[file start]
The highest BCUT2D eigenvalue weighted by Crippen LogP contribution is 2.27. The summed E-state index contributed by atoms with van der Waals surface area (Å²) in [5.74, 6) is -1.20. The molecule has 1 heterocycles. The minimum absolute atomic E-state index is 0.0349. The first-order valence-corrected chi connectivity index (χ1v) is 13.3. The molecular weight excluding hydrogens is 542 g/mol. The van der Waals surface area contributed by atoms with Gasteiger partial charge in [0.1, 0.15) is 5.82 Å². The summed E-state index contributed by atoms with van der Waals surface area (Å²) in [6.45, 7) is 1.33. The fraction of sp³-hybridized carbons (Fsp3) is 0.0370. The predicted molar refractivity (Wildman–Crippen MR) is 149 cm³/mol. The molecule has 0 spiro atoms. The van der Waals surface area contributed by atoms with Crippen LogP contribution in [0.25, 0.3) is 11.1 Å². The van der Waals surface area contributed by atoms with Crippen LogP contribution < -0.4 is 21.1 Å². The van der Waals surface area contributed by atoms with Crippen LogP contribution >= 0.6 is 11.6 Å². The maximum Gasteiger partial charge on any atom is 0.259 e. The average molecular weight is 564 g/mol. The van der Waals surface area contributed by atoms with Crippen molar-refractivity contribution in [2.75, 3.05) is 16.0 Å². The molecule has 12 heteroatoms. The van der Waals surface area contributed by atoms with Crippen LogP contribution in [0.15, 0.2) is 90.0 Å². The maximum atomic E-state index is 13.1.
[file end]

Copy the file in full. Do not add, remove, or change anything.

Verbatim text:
The highest BCUT2D eigenvalue weighted by Crippen LogP contribution is 2.27. The summed E-state index contributed by atoms with van der Waals surface area (Å²) in [5.74, 6) is -1.20. The molecule has 1 heterocycles. The minimum absolute atomic E-state index is 0.0349. The first-order valence-corrected chi connectivity index (χ1v) is 13.3. The molecular weight excluding hydrogens is 542 g/mol. The van der Waals surface area contributed by atoms with Gasteiger partial charge in [0.1, 0.15) is 5.82 Å². The summed E-state index contributed by atoms with van der Waals surface area (Å²) in [6.45, 7) is 1.33. The fraction of sp³-hybridized carbons (Fsp3) is 0.0370. The predicted molar refractivity (Wildman–Crippen MR) is 149 cm³/mol. The molecule has 0 spiro atoms. The van der Waals surface area contributed by atoms with Crippen LogP contribution in [0.25, 0.3) is 11.1 Å². The van der Waals surface area contributed by atoms with Crippen LogP contribution < -0.4 is 21.1 Å². The van der Waals surface area contributed by atoms with Crippen LogP contribution >= 0.6 is 11.6 Å². The maximum Gasteiger partial charge on any atom is 0.259 e. The average molecular weight is 564 g/mol. The van der Waals surface area contributed by atoms with Crippen molar-refractivity contribution in [2.75, 3.05) is 16.0 Å². The molecule has 12 heteroatoms. The van der Waals surface area contributed by atoms with Crippen LogP contribution in [0.15, 0.2) is 90.0 Å². The maximum atomic E-state index is 13.1.